Human Rights Watch – Georgia 2022 (ENG)


Freedom of the media suffered setbacks, the jailing of a critical TV director, lack of accountability for law enforcement abuses, illegal surveillance, unfair labor conditions, and violence against LGBT people.

In December 2021, Parliament hastily abolished the State Inspectorate Service, an independent body that investigates law enforcement abuses, instead establishing two new separate bodies tasked with investigating law enforcement abuses of power and overseeing data privacy respectively. The sudden decision follows a state inspector’s launch of an investigation into possible mistreatment and violations of data protection laws against imprisoned ex-president Mikheil Saakashvili. Council of Europe Commissioner for Human Rights Dunja Mijatović urged Parliament to reject the bill.

By October, the ombudsman’s office had received 70 complaints of ill-treatment by prison staff or the police. The authorities have been investigating 61 of them. The office petitioned the investigative body to launch investigations into the remaining cases.

In January, local TV networks broadcasted video footage showing a police officer beating a 17-year-old boy with hearing disability in a metro station. One officer slapped and punched the boy several times, while another stood nearby without interfering.

In June, parliament hastily adopted a controversial surveillance bill. Sponsored by the ruling party, the bill authorizes indefinite wiretapping and other surveillance against individuals, without notifying them, in relation to 77 offenses, which now include trafficking, inhuman or degrading treatment and drug-related crimes.

In September, an opposition-leaning television station, TV Pirveli, published leaked materials allegedly documenting the State Security Service’s massive surveillance of opposition parties for the benefit of the ruling party. The materials show the surveillance of leading politicians in public and private settings.

In May, a court sentenced Nika Gvaramia, director of Mtavari Arkhi TV—a leading critical TV channel—to three years and six months in prison for abuse of power over managerial decisions while he was director of another private TV company. The authorities claimed that his managerial decisions brought less profit to the company. The decision was largely criticized by Georgian civil society as unlawful and politically motivated.

In June, two assailants attacked TV Pirveli cameraman Murman Zoidze in Batumi. SIS arrested two people in connection with the incident.

In July, the Prosecutor’s Office launched an investigation into an incident in which an MP allegedly physically attacked TV Pirveli’s founder, Vakhtang Tsereteli.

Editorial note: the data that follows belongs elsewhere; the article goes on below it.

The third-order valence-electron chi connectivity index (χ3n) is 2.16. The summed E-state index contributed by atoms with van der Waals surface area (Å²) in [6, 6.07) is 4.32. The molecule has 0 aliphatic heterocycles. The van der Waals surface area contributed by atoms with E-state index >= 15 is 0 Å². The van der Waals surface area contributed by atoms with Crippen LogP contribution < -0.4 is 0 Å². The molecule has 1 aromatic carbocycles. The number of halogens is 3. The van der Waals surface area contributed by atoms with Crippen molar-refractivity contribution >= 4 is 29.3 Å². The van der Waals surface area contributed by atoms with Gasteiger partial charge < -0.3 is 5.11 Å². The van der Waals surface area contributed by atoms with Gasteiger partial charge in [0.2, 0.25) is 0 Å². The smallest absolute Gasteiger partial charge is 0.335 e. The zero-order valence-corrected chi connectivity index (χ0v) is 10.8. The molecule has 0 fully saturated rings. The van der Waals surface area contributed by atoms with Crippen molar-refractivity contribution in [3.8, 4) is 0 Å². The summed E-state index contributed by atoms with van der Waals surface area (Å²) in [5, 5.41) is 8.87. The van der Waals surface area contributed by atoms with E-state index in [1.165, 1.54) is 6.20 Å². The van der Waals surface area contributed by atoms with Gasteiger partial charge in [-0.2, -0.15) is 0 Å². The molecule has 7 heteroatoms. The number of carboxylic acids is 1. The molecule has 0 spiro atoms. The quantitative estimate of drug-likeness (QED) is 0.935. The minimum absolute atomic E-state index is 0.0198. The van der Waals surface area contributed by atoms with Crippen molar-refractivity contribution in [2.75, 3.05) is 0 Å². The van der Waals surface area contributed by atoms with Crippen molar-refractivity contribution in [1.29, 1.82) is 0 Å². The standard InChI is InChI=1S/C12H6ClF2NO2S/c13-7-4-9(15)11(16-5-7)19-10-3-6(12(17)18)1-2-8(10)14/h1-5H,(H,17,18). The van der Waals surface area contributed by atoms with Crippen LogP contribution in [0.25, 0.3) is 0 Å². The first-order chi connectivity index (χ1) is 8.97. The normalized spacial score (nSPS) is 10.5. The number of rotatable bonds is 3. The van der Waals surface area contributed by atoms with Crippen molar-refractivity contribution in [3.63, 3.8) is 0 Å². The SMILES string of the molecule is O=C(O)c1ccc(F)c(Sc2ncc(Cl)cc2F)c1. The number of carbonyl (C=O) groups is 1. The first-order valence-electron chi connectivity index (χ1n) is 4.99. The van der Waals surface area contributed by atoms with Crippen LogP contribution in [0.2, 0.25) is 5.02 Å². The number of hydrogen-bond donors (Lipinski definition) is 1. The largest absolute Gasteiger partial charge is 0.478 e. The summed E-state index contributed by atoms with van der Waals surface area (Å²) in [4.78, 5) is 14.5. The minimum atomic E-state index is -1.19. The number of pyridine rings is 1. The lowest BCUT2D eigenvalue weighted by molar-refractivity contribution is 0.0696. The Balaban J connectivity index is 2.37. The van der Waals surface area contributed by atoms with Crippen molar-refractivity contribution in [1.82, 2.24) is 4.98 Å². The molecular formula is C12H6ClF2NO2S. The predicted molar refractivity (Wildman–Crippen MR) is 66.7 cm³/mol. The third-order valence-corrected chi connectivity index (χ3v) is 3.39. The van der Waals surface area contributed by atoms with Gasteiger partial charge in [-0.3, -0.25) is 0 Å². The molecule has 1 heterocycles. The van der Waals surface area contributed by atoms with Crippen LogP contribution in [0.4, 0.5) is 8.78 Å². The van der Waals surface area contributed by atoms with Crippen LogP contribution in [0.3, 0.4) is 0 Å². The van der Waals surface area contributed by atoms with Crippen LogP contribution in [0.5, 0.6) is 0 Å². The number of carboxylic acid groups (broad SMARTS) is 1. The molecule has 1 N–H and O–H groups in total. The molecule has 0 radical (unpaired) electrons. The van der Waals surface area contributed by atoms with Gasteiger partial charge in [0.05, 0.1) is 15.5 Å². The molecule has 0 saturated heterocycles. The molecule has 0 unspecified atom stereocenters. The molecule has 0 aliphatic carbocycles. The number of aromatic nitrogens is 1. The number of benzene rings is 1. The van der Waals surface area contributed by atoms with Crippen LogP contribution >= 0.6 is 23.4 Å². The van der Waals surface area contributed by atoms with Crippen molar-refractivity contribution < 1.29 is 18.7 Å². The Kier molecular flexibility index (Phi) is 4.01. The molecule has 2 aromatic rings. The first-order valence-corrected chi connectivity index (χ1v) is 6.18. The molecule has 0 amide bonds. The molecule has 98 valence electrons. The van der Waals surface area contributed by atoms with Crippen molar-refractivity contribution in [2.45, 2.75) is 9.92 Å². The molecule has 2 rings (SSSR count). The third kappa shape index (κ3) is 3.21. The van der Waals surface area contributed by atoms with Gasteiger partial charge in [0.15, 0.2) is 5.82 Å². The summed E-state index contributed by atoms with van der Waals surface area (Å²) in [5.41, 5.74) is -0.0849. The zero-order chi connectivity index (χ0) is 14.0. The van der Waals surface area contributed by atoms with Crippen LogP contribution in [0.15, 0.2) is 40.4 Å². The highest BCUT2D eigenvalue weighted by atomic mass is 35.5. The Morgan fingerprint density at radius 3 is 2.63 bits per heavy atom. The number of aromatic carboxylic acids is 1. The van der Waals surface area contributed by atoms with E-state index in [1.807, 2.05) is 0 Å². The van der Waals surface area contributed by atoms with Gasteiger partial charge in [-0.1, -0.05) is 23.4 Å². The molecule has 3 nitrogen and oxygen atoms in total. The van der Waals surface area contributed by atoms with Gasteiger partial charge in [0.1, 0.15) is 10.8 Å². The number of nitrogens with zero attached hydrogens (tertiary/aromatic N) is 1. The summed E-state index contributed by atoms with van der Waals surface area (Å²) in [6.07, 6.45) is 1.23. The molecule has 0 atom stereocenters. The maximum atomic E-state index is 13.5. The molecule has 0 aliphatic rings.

Despite recent legislative improvements, fair labor conditions remain a concern in Georgia. Overtime regulations are weak, social protections are minimal, unions lack legal guarantees that would allow them to effectively bargain for systemic changes, and shortage of resources hamper the Labor Inspectorate’s effectiveness.

LGBT people in Georgia continue to face harassment, discrimination, and violence. In May, a group of some 30 men attacked five transgender women in their home in Tbilisi. The attackers, armed with stones and bricks, assaulted the women and their landlord, damaged their house, and made death threats. In July, the Tbilisi City Court fined three people for raiding the offices of Tbilisi Pride, an LGBT rights group. In total, police detained 31 people in connection with the violence.

The prosecutor’s office reported 13 cases of femicide and 11 attempted murders of women by family members from January through August. Human Rights Center, a local rights group, said that courts often release on bail abusive partners, who continue to threaten the survivors.  In November 2021, the UN Committee on the Elimination of Discrimination against Women (CEDAW) found that Georgia breached several articles of the Convention on the Elimination of All Forms of Discrimination against Women regarding the case of Khanum Jeiranova.  Jeiranova died in 2014 after experiencing public humiliation and violence by her community.

In June, in response to Georgia’s membership application, the European Council stated its intent to grant candidate status once Georgia fulfills the 12 priorities identified by the European Commission.

In June the European Parliament adopted a resolution deploring the “significant deterioration” of media freedoms in Georgia, including intimidation, violence, and “politically motivated criminal investigations into media workers and owners,” and condemned Gvaramia’s imprisonment.

Also in June, the International Criminal Court (ICC) issued three arrests warrants for war crimes committed during the 2008 conflict between Georgia and Russia over South Ossetia.

In September, the UN Human Rights Committee urged the government to investigate human rights violations and hold perpetrators accountable, step-up efforts to combat violence against women, and protect people from discrimination and violence based on sexual orientation and gender identity.